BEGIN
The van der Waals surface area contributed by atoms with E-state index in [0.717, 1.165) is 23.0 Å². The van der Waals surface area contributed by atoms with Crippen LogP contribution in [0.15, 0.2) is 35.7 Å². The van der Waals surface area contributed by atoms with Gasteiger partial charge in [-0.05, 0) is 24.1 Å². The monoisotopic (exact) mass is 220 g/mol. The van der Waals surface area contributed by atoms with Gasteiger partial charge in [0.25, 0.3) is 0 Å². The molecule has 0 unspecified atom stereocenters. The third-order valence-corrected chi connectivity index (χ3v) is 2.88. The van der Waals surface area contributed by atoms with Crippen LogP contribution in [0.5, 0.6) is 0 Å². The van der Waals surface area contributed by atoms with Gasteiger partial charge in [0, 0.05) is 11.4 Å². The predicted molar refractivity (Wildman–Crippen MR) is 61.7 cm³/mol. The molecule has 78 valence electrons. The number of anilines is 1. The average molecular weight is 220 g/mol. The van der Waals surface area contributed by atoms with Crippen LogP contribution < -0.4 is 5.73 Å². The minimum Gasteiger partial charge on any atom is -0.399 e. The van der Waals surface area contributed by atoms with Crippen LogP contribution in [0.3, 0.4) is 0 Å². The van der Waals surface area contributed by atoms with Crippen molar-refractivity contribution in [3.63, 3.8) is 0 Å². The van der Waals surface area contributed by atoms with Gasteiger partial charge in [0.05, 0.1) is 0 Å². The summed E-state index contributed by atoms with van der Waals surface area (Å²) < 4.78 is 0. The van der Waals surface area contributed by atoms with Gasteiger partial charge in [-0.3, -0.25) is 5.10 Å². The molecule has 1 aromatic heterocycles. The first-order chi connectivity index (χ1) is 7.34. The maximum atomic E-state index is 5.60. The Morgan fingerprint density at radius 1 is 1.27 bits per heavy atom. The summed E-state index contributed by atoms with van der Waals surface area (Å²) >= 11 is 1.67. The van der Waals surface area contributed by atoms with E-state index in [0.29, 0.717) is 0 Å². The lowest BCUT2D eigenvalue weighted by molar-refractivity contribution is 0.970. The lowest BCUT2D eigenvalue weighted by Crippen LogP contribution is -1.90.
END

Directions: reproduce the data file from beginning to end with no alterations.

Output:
The van der Waals surface area contributed by atoms with E-state index in [0.717, 1.165) is 23.0 Å². The van der Waals surface area contributed by atoms with Crippen LogP contribution in [0.15, 0.2) is 35.7 Å². The van der Waals surface area contributed by atoms with Gasteiger partial charge in [-0.05, 0) is 24.1 Å². The monoisotopic (exact) mass is 220 g/mol. The van der Waals surface area contributed by atoms with Gasteiger partial charge in [0.25, 0.3) is 0 Å². The molecule has 0 unspecified atom stereocenters. The third-order valence-corrected chi connectivity index (χ3v) is 2.88. The van der Waals surface area contributed by atoms with Crippen LogP contribution in [0.5, 0.6) is 0 Å². The van der Waals surface area contributed by atoms with Gasteiger partial charge in [0, 0.05) is 11.4 Å². The predicted molar refractivity (Wildman–Crippen MR) is 61.7 cm³/mol. The molecule has 78 valence electrons. The number of anilines is 1. The average molecular weight is 220 g/mol. The van der Waals surface area contributed by atoms with Crippen LogP contribution < -0.4 is 5.73 Å². The minimum Gasteiger partial charge on any atom is -0.399 e. The van der Waals surface area contributed by atoms with Crippen LogP contribution in [0.3, 0.4) is 0 Å². The van der Waals surface area contributed by atoms with Crippen molar-refractivity contribution in [3.63, 3.8) is 0 Å². The van der Waals surface area contributed by atoms with Gasteiger partial charge in [0.05, 0.1) is 0 Å². The summed E-state index contributed by atoms with van der Waals surface area (Å²) < 4.78 is 0. The van der Waals surface area contributed by atoms with Gasteiger partial charge in [-0.3, -0.25) is 5.10 Å². The molecule has 1 aromatic heterocycles. The first-order chi connectivity index (χ1) is 7.34. The maximum atomic E-state index is 5.60. The Morgan fingerprint density at radius 1 is 1.27 bits per heavy atom. The summed E-state index contributed by atoms with van der Waals surface area (Å²) >= 11 is 1.67. The van der Waals surface area contributed by atoms with E-state index in [0.29, 0.717) is 0 Å². The lowest BCUT2D eigenvalue weighted by molar-refractivity contribution is 0.970. The lowest BCUT2D eigenvalue weighted by Crippen LogP contribution is -1.90.